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Driving and Autos: Driving and Driver's License

People in Spain drive on the right-hand side of the road.

Requirements for Locals

In Spain, a driver’s license is called a licencia de conducción. They are issued by the local Jefatura de Tráfico, or traffic headquarters. For a list of the Jefatura de Tráfico locations and contact information, visit the website for the Ministry of the Interior:

There are different types of licenses and requirements for different types of vehicles—including mopeds, motorbikes with various engine sizes, transport, tractor, and truck licenses. 

Written and Road Test

Locals in Spain must earn their driver’s license by passing both a written and practical exam. You must pass the written exam before you attempt the road test; study for this test is essential as the test is very difficult. You must answer 30 exam questions within 30 minutes, and you can get a maximum of three answers wrong. You can take practice tests at

Once you have passed the written exam, you will be able to take the practical test (or teórico). You will take the test in the same instructional car you’ll have learned in at your driving school (or autoescuela).

It is not mandatory to enter a driving school in order to take your license exams. It is advisable, however, despite the added cost. The driving school will handle all of the paperwork and scheduling for you, which will make applying for the exams much easier. But it will also give you invaluable information on how to pass the test—essential even if you are already an experienced driver.

For instance, the driving exam does not simply test your knowledge of the general rules of the road in Spain. It also tests your knowledge of the roads and quirks in the city where you’re taking the exam—you will be expected to anticipate left-turn-only lanes, one-way streets, and other hazards to some extent during the test. Entering a driving school is the only way to gain experience in this area while you don’t have a license to drive on your own.


You must be a resident of Spain to earn a driver’s license in the country.


The minimun legal driving age in Spain is 18. There is also a maximum age of 65, but this applies only to earning your first license; older drivers can still exchange a valid foreign license for a Spanish one if their country has a reciprocity agreement with Spain. 


Documents you’ll need to bring to the practical exam may change depending on your location; your driving school can provide you with information more relevant to your area. Common requirements include:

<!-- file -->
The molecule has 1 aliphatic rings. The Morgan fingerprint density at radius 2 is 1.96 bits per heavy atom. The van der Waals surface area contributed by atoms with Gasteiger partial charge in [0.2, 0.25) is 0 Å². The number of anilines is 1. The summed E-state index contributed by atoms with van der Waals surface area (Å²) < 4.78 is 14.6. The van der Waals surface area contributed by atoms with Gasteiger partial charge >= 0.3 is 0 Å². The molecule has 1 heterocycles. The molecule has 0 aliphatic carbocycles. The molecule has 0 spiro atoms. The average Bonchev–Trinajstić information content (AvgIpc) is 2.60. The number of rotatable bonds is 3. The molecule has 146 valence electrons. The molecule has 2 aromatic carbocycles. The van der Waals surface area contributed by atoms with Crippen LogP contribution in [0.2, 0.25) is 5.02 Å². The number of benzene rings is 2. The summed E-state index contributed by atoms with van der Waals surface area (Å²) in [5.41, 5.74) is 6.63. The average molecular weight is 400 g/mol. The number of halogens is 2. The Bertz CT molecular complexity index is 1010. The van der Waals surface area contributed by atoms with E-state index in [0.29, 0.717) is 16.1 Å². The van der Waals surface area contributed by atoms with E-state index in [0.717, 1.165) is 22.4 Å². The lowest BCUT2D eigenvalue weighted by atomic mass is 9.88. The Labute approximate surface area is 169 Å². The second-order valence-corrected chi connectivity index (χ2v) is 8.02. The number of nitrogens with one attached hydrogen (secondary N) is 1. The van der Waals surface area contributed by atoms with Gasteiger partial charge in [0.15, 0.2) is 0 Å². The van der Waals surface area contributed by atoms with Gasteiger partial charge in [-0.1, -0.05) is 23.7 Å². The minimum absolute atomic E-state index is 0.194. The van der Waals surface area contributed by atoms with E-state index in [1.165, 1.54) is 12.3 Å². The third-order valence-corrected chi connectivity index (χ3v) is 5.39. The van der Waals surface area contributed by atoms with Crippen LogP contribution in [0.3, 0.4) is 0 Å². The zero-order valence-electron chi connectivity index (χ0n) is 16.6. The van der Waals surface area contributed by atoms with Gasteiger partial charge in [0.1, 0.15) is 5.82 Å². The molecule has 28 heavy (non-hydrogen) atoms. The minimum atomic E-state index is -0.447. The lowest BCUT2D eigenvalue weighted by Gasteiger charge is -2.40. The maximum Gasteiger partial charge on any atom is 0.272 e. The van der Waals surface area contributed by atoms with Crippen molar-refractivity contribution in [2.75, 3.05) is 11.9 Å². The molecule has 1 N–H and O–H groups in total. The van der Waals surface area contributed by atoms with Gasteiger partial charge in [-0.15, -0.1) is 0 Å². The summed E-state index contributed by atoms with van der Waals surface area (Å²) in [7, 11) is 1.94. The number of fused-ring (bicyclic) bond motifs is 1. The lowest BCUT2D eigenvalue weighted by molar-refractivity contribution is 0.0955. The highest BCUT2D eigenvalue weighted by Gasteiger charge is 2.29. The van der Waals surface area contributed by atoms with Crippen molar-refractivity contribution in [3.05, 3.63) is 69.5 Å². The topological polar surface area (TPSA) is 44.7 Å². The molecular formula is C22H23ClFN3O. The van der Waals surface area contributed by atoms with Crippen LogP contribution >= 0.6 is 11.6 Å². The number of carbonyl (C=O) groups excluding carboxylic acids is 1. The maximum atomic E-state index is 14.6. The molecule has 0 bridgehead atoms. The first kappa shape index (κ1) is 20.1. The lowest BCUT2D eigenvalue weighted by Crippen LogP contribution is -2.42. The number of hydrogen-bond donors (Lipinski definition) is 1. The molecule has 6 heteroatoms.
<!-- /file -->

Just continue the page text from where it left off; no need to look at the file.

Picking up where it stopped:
• A certificate of mental and physical fitness from the Authorised Drivers Check Center (Centro de Reconocimiento de Conductores Autorizado) with a passport photo
  • Two passport-sized photos
  • A proof of address in Spain, or empadronamiento, issued by your local Town Hall and no more than three months old
  • A signed self-declaration that there is no license suspension or pending legal process that forbids you the right to drive
  • A signed self-declaration that you do not already hold a second license in the same category

Earning your license in Spain can be costly. In addition to paying for driving school, you will also pay to take both tests, get a medical exam, and buy manuals. Overall, your costs could add up to several hundred euros.

Other Requirements

You will also be required to take a psicotécnico, or a medical exam that tests your vision, reaction time, and general health. There are many doctors in Spain who specialize in providing these tests for prospective drivers.

Requirements for Foreigners
Driving Using a Foreign License

You can drive using a foreign driver’s license in Spain for up to six months after you have received your residency card. In addition to your driver’s license from your home country, you must carry an International Driving Permit or an official translation of your driver’s license in Spanish. 

Obtaining a Local License

After six months of residency, you are required to get a Spanish driver’s license.

If your country does not have a reciprocal agreement with Spain, you will need to follow the same procedure as Spanish nationals applying for a new license—including enrolling in driving school and taking both the written and practical tests. The exams are usually given only in Spanish, but you are permitted to bring a translator if required, and your driving school may be able to arrange an English test for you. Driving schools should have study materials in multiple languages and may offer classes in English and other languages in some areas; whether this service is available depends on your location and the driving schools available, so shop around.